Full TGIF Record # 291798
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Web URL(s):http://www.jstor.org/stable/pdf/30245178.pdf
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http://www.annualreviews.org/doi/full/10.1146/annurev.ecolsys.39.110707.173426
    Last checked: 11/08/2017
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http://www.annualreviews.org/doi/pdf/10.1146/annurev.ecolsys.39.110707.173426
    Last checked: 11/08/2017
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    Access conditions: Item is within a limited-access website
Publication Type:
i
Report
Author(s):Hendrix, Paul F.; Callaham, Mac A. Jr.; Drake, John M.; Huang, Ching-Yu; James, Sam W.; Snyder, Bruce A.; Zhang, Weixin
Author Affiliation:Hendrix: Odum School of Ecology and Department of Crop & Soil Sciences, University of Georgia, Athens, Georgia; Callaham: Center for Forest Disturbance Science, Southern Research Station, USDA Forest Service, Athens, Georgia; Drake, Huang, and Snyder: Odum School of Ecology, University of Georgia, Athens, Georgia; James: Natural History Museum and Biodiveristy Institute, University of Kansas, Lawrence, Kansas; Zhang: South China Botanical Garden, Chinese Academy of Sciences, Guangzhou and Graduate University of Chinese Academy of Sciences, Beijing, China
Title:Pandora's box contained bait: The global problem of introduced earthworms
Source:Annual Review of Ecology, Evolution, and Systematics. Vol. 39, 2008, p. 593-613.
# of Pages:24
Publishing Information:Palo Alto, CA: Annual Reviews Inc.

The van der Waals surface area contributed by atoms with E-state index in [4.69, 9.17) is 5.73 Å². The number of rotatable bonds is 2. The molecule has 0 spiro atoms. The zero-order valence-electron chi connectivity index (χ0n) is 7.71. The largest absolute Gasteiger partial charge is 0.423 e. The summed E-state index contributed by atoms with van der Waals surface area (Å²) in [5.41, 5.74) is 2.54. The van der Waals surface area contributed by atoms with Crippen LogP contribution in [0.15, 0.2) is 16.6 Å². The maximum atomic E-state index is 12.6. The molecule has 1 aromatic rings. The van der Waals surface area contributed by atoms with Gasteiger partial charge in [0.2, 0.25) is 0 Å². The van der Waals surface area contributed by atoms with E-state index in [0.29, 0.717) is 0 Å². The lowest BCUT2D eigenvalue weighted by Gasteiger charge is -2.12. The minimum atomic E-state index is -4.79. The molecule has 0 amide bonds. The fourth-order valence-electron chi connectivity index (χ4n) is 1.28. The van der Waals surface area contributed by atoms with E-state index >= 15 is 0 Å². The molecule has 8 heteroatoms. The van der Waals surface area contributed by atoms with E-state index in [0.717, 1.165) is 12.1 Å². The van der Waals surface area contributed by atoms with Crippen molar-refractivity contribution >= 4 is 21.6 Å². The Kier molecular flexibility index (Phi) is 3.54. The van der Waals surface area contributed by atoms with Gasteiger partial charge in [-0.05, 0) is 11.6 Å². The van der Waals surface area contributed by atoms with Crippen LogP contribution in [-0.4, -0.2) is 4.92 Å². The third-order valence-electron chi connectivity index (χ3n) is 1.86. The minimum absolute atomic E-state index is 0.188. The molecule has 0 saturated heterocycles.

Keywords:TIC Keywords: Earthworms; Environmental impact; Geographical distribution; Invasive pests; Pest profile
Abstract/Contents:"Introduced exotic earthworms now occur in every biogeographic region in all but the driest or coldest habitat types on Earth. The global distribution of a few species (e.g., Pontoscolex corethrurus) was noted by early naturalists, but now approximately 120 such peregrine species are recognized to be widespread from regional to global scales, mainly via human activities. Species adapted to human transport and to colonization of disturbed habitats are most widespread and are the principal invasive species. We identify a number of endogenous and exogenous factors that may contribute to the successful establishment and spread of peregrine species. Quantification of these factors may help to determine why certain species become invasive while others do not. Recent advances in theory and modeling of biological invasions and in molecular techniques should prove fruitful in improving our understanding of invasive earthworms, as well as in predicting their impacts on ecosystems."
Language:English
References:100+
Note:Map
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ASA/CSSA/SSSA Citation (Crop Science-Like - may be incomplete):
Hendrix, P. F., M. A. Jr. Callaham, J. M. Drake, C.-Y. Huang, S. W. James, B. A. Snyder, et al. 2008. Pandora's box contained bait: The global problem of introduced earthworms. Annu. Rev. Ecol. Evol. Syst. 39:p. 593-613.
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Web URL(s):
http://www.jstor.org/stable/pdf/30245178.pdf
    Last checked: 11/08/2017
    Requires: PDF Reader
    Access conditions: Item is within a limited-access website
http://www.annualreviews.org/doi/full/10.1146/annurev.ecolsys.39.110707.173426
    Last checked: 11/08/2017
    Access conditions: Item is within a limited-access website
http://www.annualreviews.org/doi/pdf/10.1146/annurev.ecolsys.39.110707.173426
    Last checked: 11/08/2017
    Requires: PDF Reader
    Access conditions: Item is within a limited-access website
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